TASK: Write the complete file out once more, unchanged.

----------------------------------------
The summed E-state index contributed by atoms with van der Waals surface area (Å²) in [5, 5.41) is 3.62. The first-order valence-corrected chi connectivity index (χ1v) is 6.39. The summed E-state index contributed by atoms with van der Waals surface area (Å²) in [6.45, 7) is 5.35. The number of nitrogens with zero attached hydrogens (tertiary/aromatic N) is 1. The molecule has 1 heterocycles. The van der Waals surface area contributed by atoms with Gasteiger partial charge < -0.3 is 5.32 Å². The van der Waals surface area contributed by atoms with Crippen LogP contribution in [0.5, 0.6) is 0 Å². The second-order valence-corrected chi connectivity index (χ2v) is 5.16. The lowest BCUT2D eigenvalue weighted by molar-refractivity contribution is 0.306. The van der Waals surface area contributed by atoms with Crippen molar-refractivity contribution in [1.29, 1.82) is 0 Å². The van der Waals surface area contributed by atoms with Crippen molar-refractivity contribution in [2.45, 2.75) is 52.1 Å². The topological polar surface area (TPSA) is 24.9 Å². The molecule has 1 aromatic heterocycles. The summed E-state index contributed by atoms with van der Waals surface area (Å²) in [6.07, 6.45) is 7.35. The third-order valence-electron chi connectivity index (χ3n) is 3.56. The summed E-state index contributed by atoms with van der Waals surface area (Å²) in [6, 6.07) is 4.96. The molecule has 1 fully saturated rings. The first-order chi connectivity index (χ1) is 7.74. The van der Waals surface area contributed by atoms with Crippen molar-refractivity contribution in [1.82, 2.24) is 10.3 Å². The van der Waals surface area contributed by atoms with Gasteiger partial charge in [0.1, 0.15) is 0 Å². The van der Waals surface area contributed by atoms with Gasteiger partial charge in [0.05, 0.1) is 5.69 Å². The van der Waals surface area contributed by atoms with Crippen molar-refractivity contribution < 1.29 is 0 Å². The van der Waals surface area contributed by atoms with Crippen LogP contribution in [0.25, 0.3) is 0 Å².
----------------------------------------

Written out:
The summed E-state index contributed by atoms with van der Waals surface area (Å²) in [5, 5.41) is 3.62. The first-order valence-corrected chi connectivity index (χ1v) is 6.39. The summed E-state index contributed by atoms with van der Waals surface area (Å²) in [6.45, 7) is 5.35. The number of nitrogens with zero attached hydrogens (tertiary/aromatic N) is 1. The molecule has 1 heterocycles. The van der Waals surface area contributed by atoms with Gasteiger partial charge < -0.3 is 5.32 Å². The van der Waals surface area contributed by atoms with Crippen LogP contribution in [0.5, 0.6) is 0 Å². The second-order valence-corrected chi connectivity index (χ2v) is 5.16. The lowest BCUT2D eigenvalue weighted by molar-refractivity contribution is 0.306. The van der Waals surface area contributed by atoms with Crippen molar-refractivity contribution in [1.29, 1.82) is 0 Å². The van der Waals surface area contributed by atoms with Crippen molar-refractivity contribution in [2.45, 2.75) is 52.1 Å². The topological polar surface area (TPSA) is 24.9 Å². The molecule has 1 aromatic heterocycles. The summed E-state index contributed by atoms with van der Waals surface area (Å²) in [6.07, 6.45) is 7.35. The third-order valence-electron chi connectivity index (χ3n) is 3.56. The summed E-state index contributed by atoms with van der Waals surface area (Å²) in [6, 6.07) is 4.96. The molecule has 1 fully saturated rings. The first-order chi connectivity index (χ1) is 7.74. The van der Waals surface area contributed by atoms with Crippen molar-refractivity contribution in [1.82, 2.24) is 10.3 Å². The van der Waals surface area contributed by atoms with Gasteiger partial charge in [0.1, 0.15) is 0 Å². The van der Waals surface area contributed by atoms with Gasteiger partial charge in [0.05, 0.1) is 5.69 Å². The van der Waals surface area contributed by atoms with Crippen molar-refractivity contribution < 1.29 is 0 Å². The van der Waals surface area contributed by atoms with Crippen LogP contribution in [0.25, 0.3) is 0 Å².